Temples & Shrines

Temples & Shrines

Photos + Words: Adam Johnston

We arrived in Tokyo at the dark end of a day that had not yet dawned in Los Angeles. We slept for a few fitful hours and then walked to the Meiji Shrine, a vast silence in the middle of the city best visited in the early morning hours before jet lag has worn off.


We often use temples and shrines interchangeably when talking about places we must see in Japan. A Shinto shrine and a Zen temple are the same in the way that a church and a synagogue are the same.

In Japan torii gates traditionally mark the boundary between the sacred and the profane, a divider of worlds, where your prayers will more likely be heard.

The gardens in Zen temples were never constructed to actually appear natural. They were instead designed to imitate the essential essence of the natural world in order for us to better understand our place in it.


When we visit Japan's shrines and temples most of what we see is a reconstruction; fires are followed by facsimiles, air raids by reconstructions, conquests by copies. The Temple of the Golden Pavilion you now tour was built in 1955, the year Kris Jenner was born.

"An empty space is marked off with plain wood and plain walls, so that the light drawn into its forms dim shadows within emptiness. There is nothing more. And yet, when we gaze into the darkness that gathers behind the crossbeam, around the flower vase, beneath the shelves, though we know perfectly well it is mere shadow, we are overcome with the feeling that in this small corner of the atmosphere there reigns complete and utter silence.”

We are overcome with the feeling that in this corner of the atmosphere there reigns silence.

I had always thought my fellow American tourists to be the loudest, pointing our fat fingers and calling out the mispronounced names of the ancient wonders of Europe. I was wrong. The Chinese are louder.

At Shinto shrines worshippers write their prayers on small strips of paper and ema, small wooden plaques in the shape of crests, signs, gods and animals. The ema of Kyoto's Fushimi Inari Shrine are modeled after the head of a fox, a playful and shape-shifting creature considered a messenger of happiness, success and fertility. Their hand drawn visages adorn the shrine like anime characters.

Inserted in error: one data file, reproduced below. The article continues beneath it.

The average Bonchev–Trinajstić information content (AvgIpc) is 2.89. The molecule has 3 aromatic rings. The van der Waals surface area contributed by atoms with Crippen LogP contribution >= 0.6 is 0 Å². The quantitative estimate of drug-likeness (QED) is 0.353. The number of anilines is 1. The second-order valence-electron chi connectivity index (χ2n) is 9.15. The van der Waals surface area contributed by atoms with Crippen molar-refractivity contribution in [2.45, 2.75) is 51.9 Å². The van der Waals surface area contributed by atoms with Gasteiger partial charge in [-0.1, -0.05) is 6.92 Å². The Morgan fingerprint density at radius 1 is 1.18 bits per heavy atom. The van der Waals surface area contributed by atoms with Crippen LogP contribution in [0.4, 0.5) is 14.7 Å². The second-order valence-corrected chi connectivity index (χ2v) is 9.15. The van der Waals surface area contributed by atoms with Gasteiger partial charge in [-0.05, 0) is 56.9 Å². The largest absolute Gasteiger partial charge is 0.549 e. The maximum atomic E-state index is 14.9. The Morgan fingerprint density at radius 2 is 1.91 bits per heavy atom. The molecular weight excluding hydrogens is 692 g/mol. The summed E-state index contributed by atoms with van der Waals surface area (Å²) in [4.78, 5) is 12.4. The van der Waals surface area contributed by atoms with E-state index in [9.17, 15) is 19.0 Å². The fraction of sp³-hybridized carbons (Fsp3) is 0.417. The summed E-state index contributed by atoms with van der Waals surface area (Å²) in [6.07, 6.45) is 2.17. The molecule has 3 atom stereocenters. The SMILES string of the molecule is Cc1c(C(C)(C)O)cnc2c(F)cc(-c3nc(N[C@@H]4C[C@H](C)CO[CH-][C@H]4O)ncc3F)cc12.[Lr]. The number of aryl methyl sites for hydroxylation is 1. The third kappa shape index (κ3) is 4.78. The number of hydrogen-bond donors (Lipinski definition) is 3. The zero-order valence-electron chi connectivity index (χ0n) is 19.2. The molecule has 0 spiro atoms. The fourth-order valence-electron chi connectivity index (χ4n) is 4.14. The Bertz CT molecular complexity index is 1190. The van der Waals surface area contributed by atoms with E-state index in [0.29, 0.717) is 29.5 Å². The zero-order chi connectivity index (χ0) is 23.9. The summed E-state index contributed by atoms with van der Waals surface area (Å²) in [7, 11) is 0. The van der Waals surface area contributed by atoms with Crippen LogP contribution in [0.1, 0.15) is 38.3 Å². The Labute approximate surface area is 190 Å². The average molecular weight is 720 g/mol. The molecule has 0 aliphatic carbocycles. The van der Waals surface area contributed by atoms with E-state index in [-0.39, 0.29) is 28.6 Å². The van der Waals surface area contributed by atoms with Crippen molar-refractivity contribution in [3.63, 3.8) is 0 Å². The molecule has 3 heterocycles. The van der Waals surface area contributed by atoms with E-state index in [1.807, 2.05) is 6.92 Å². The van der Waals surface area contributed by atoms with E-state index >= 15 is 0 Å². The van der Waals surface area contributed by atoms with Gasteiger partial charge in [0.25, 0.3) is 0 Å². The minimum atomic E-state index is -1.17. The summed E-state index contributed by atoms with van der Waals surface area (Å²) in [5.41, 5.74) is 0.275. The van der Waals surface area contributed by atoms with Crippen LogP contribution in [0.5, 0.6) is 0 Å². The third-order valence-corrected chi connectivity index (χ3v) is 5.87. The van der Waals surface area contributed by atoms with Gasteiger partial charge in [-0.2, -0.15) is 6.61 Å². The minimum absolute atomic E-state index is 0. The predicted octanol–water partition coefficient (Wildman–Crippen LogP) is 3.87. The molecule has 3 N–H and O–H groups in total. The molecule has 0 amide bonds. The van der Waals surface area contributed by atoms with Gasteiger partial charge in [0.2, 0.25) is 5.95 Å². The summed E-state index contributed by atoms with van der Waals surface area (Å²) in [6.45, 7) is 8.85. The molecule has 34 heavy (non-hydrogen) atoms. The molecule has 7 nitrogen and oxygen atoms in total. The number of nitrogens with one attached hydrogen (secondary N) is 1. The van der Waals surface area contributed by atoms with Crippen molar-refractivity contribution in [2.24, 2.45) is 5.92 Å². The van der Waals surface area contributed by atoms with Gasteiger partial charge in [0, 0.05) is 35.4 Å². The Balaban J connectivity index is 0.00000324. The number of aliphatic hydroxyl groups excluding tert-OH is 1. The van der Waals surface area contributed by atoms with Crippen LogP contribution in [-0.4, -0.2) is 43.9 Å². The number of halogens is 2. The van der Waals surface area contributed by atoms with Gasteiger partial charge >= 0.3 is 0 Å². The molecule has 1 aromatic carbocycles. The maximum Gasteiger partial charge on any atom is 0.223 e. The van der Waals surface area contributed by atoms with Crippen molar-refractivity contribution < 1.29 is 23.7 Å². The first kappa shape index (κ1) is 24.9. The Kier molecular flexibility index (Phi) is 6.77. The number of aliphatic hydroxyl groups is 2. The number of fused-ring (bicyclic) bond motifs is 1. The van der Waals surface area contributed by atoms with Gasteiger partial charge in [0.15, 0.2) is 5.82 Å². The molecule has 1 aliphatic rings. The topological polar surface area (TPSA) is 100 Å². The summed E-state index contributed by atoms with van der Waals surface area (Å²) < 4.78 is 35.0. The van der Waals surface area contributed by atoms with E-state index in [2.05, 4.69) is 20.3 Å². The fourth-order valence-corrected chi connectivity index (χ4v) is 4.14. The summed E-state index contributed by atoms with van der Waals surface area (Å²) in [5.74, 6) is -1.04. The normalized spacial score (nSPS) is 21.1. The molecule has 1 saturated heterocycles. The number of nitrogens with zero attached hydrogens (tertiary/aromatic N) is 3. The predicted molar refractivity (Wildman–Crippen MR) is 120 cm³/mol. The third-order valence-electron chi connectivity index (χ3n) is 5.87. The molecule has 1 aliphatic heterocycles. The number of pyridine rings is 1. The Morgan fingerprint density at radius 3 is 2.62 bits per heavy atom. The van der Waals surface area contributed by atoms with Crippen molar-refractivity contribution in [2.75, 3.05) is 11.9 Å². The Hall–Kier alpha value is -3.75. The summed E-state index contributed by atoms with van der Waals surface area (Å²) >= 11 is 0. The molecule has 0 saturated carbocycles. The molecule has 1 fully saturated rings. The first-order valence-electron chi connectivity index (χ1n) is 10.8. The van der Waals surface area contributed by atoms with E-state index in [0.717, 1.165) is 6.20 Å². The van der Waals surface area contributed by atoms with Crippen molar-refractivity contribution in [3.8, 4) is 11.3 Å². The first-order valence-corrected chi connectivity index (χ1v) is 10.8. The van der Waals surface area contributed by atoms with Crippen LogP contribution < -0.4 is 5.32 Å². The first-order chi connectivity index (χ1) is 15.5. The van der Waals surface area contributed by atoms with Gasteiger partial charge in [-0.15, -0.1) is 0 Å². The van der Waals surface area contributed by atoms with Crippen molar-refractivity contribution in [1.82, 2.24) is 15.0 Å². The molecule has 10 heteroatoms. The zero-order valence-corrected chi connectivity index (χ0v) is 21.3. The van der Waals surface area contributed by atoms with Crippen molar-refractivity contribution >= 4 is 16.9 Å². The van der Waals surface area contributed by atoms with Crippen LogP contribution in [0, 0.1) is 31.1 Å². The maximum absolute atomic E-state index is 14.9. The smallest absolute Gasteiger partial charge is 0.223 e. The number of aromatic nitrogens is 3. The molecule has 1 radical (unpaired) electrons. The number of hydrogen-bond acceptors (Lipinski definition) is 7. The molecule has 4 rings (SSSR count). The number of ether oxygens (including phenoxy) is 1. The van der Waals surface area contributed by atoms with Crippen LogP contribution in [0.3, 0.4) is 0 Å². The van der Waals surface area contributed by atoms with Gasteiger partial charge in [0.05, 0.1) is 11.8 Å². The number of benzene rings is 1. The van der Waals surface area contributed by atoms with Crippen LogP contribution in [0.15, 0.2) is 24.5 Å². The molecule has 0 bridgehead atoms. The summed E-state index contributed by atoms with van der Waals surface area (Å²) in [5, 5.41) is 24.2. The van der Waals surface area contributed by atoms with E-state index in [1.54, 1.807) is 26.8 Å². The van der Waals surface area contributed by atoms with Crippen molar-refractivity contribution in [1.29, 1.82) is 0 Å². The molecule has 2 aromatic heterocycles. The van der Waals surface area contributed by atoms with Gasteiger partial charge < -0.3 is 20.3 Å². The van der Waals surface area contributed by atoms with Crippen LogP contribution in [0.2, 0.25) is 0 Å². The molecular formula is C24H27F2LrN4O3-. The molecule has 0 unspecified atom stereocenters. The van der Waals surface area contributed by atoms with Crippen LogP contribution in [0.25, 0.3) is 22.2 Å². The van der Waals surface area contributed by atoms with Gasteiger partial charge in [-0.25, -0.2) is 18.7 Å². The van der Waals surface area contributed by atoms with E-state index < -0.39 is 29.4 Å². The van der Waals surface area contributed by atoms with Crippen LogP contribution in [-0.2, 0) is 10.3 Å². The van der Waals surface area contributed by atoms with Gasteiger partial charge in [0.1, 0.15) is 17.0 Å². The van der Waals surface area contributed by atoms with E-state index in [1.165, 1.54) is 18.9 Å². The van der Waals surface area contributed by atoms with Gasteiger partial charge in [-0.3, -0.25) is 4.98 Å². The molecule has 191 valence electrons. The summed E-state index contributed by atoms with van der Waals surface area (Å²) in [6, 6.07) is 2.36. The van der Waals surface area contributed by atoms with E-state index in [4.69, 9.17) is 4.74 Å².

The deer of Nara have been considered divine emissaries ever since a local deity was seen riding a white deer. Killing one was once considered a capital offense punishable by death. Today tourists feed them specially formulated deer crackers that taste like rough communion wafers.

Bamboo is the fast growing organism in nature, capable of adding three feet in a single day. Shinto priests believed the spirits of nature resided in its hollow stalks and built their shrines near groves to ward off evil spirits. The gentle murmur of swaying towers settles over the sound of camera shutters below.

When I was a small child my father would tell me he loved me more than all the grains of sand on the beach, all the pebbles in the riverbed, all the hairs on my head.


A bowl's utility is measured by its void, love by the emptiness it fills. Were it not for shadows there would be no beauty. Without silence we could never hear ourselves.

During a few carefully watched weeks every spring thousands of people visit the temples and shrines of Kyoto to catch the blooming of the cherry blossoms. We arrived too early, the temples framed by bare branches; the cherry blossoms would not flower until after we were gone. Back home they bloomed on the streets of Little Tokyo.